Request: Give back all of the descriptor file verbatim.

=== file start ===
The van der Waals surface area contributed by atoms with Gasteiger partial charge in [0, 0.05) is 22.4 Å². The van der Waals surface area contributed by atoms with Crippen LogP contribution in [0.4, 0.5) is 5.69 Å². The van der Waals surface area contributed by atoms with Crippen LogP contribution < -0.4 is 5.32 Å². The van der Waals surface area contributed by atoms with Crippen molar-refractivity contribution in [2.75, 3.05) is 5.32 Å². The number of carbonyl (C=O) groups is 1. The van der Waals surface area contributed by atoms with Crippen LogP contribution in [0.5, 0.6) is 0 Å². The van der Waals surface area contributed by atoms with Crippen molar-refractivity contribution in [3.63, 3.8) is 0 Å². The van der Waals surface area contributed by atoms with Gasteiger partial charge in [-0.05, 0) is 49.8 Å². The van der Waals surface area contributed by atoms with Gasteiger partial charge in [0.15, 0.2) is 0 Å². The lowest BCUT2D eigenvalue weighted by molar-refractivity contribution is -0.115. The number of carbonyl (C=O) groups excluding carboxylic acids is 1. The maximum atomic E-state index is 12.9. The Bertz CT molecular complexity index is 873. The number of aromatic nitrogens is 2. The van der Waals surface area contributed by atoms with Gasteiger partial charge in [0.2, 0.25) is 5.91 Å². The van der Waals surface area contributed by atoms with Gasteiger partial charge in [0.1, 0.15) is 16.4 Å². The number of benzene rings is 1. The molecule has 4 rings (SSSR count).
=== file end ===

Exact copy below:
The van der Waals surface area contributed by atoms with Gasteiger partial charge in [0, 0.05) is 22.4 Å². The van der Waals surface area contributed by atoms with Crippen LogP contribution in [0.4, 0.5) is 5.69 Å². The van der Waals surface area contributed by atoms with Crippen LogP contribution < -0.4 is 5.32 Å². The van der Waals surface area contributed by atoms with Crippen molar-refractivity contribution in [2.75, 3.05) is 5.32 Å². The number of carbonyl (C=O) groups is 1. The van der Waals surface area contributed by atoms with Crippen LogP contribution in [0.5, 0.6) is 0 Å². The van der Waals surface area contributed by atoms with Crippen molar-refractivity contribution in [3.63, 3.8) is 0 Å². The van der Waals surface area contributed by atoms with Gasteiger partial charge in [-0.05, 0) is 49.8 Å². The van der Waals surface area contributed by atoms with Gasteiger partial charge in [0.15, 0.2) is 0 Å². The lowest BCUT2D eigenvalue weighted by molar-refractivity contribution is -0.115. The number of carbonyl (C=O) groups excluding carboxylic acids is 1. The maximum atomic E-state index is 12.9. The Bertz CT molecular complexity index is 873. The number of aromatic nitrogens is 2. The van der Waals surface area contributed by atoms with Gasteiger partial charge in [0.2, 0.25) is 5.91 Å². The van der Waals surface area contributed by atoms with Gasteiger partial charge in [0.1, 0.15) is 16.4 Å². The number of benzene rings is 1. The molecule has 4 rings (SSSR count).